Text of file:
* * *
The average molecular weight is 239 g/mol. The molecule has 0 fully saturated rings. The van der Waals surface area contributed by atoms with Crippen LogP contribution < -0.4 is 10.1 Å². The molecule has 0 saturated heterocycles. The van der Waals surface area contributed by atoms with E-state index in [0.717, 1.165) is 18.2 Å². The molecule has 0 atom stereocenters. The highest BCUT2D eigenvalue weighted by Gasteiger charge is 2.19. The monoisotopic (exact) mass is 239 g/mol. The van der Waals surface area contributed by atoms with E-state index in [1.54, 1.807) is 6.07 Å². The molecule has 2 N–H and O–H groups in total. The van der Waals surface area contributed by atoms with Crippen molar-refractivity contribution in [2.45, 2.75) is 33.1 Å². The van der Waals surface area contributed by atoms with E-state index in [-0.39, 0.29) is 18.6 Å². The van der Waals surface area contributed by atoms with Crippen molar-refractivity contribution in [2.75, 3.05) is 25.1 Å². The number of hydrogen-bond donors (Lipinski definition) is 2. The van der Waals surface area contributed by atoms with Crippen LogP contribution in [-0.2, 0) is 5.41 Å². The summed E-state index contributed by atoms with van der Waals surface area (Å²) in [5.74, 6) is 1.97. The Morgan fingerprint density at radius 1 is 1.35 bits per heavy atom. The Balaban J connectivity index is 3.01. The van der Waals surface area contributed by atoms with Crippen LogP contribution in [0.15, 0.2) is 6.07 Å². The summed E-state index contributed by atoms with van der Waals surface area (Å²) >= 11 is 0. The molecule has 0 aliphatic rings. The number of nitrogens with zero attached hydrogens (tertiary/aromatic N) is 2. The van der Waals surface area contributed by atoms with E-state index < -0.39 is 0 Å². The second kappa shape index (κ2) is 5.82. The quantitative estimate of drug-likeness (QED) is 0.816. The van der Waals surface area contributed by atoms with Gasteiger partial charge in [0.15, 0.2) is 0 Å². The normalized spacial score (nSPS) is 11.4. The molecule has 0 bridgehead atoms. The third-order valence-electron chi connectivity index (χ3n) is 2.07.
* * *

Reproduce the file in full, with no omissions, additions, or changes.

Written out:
The average molecular weight is 239 g/mol. The molecule has 0 fully saturated rings. The van der Waals surface area contributed by atoms with Crippen LogP contribution < -0.4 is 10.1 Å². The molecule has 0 saturated heterocycles. The van der Waals surface area contributed by atoms with E-state index in [0.717, 1.165) is 18.2 Å². The molecule has 0 atom stereocenters. The highest BCUT2D eigenvalue weighted by Gasteiger charge is 2.19. The monoisotopic (exact) mass is 239 g/mol. The van der Waals surface area contributed by atoms with E-state index in [1.54, 1.807) is 6.07 Å². The molecule has 2 N–H and O–H groups in total. The van der Waals surface area contributed by atoms with Crippen molar-refractivity contribution in [2.45, 2.75) is 33.1 Å². The van der Waals surface area contributed by atoms with E-state index in [-0.39, 0.29) is 18.6 Å². The van der Waals surface area contributed by atoms with Crippen molar-refractivity contribution in [2.75, 3.05) is 25.1 Å². The number of hydrogen-bond donors (Lipinski definition) is 2. The van der Waals surface area contributed by atoms with Crippen LogP contribution in [-0.2, 0) is 5.41 Å². The summed E-state index contributed by atoms with van der Waals surface area (Å²) in [5.74, 6) is 1.97. The Morgan fingerprint density at radius 1 is 1.35 bits per heavy atom. The Balaban J connectivity index is 3.01. The van der Waals surface area contributed by atoms with Crippen LogP contribution in [0.15, 0.2) is 6.07 Å². The summed E-state index contributed by atoms with van der Waals surface area (Å²) >= 11 is 0. The molecule has 0 aliphatic rings. The number of nitrogens with zero attached hydrogens (tertiary/aromatic N) is 2. The van der Waals surface area contributed by atoms with E-state index < -0.39 is 0 Å². The second kappa shape index (κ2) is 5.82. The quantitative estimate of drug-likeness (QED) is 0.816. The van der Waals surface area contributed by atoms with Gasteiger partial charge in [0.15, 0.2) is 0 Å². The normalized spacial score (nSPS) is 11.4. The molecule has 0 bridgehead atoms. The third-order valence-electron chi connectivity index (χ3n) is 2.07.